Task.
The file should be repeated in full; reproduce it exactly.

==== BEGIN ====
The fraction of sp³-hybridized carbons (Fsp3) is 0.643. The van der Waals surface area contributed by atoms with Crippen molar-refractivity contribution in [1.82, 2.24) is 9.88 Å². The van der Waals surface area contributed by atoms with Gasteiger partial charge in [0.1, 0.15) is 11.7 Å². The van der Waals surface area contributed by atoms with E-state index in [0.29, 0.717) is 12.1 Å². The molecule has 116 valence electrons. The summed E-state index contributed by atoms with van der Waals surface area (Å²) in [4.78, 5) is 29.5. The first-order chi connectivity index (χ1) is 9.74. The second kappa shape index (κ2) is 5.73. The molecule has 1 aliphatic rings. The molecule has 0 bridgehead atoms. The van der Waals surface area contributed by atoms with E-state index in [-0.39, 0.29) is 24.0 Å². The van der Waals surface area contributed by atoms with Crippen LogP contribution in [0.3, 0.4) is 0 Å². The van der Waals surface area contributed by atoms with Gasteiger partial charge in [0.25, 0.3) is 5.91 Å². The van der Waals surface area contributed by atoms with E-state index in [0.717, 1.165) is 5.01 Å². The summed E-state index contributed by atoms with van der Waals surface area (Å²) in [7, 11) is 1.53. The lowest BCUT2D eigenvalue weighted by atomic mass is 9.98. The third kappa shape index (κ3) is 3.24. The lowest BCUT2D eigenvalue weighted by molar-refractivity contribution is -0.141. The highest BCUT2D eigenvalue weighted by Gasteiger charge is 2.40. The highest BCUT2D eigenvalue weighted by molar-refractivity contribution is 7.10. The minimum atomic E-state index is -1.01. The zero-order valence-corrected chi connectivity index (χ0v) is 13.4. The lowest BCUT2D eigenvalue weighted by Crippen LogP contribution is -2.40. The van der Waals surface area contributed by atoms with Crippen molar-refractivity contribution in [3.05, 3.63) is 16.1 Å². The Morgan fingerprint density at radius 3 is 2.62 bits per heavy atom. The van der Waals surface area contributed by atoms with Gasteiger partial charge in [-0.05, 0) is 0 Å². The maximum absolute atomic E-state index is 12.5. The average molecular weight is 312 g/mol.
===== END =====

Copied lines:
The fraction of sp³-hybridized carbons (Fsp3) is 0.643. The van der Waals surface area contributed by atoms with Crippen molar-refractivity contribution in [1.82, 2.24) is 9.88 Å². The van der Waals surface area contributed by atoms with Gasteiger partial charge in [0.1, 0.15) is 11.7 Å². The van der Waals surface area contributed by atoms with E-state index in [0.29, 0.717) is 12.1 Å². The molecule has 116 valence electrons. The summed E-state index contributed by atoms with van der Waals surface area (Å²) in [4.78, 5) is 29.5. The first-order chi connectivity index (χ1) is 9.74. The second kappa shape index (κ2) is 5.73. The molecule has 1 aliphatic rings. The molecule has 0 bridgehead atoms. The van der Waals surface area contributed by atoms with E-state index in [-0.39, 0.29) is 24.0 Å². The van der Waals surface area contributed by atoms with Crippen LogP contribution in [0.3, 0.4) is 0 Å². The van der Waals surface area contributed by atoms with Gasteiger partial charge in [0.25, 0.3) is 5.91 Å². The van der Waals surface area contributed by atoms with E-state index in [0.717, 1.165) is 5.01 Å². The summed E-state index contributed by atoms with van der Waals surface area (Å²) in [7, 11) is 1.53. The lowest BCUT2D eigenvalue weighted by atomic mass is 9.98. The third kappa shape index (κ3) is 3.24. The lowest BCUT2D eigenvalue weighted by molar-refractivity contribution is -0.141. The highest BCUT2D eigenvalue weighted by Gasteiger charge is 2.40. The highest BCUT2D eigenvalue weighted by molar-refractivity contribution is 7.10. The minimum atomic E-state index is -1.01. The zero-order valence-corrected chi connectivity index (χ0v) is 13.4. The lowest BCUT2D eigenvalue weighted by Crippen LogP contribution is -2.40. The van der Waals surface area contributed by atoms with Crippen molar-refractivity contribution in [3.05, 3.63) is 16.1 Å². The Morgan fingerprint density at radius 3 is 2.62 bits per heavy atom. The van der Waals surface area contributed by atoms with Gasteiger partial charge in [-0.05, 0) is 0 Å². The maximum absolute atomic E-state index is 12.5. The average molecular weight is 312 g/mol.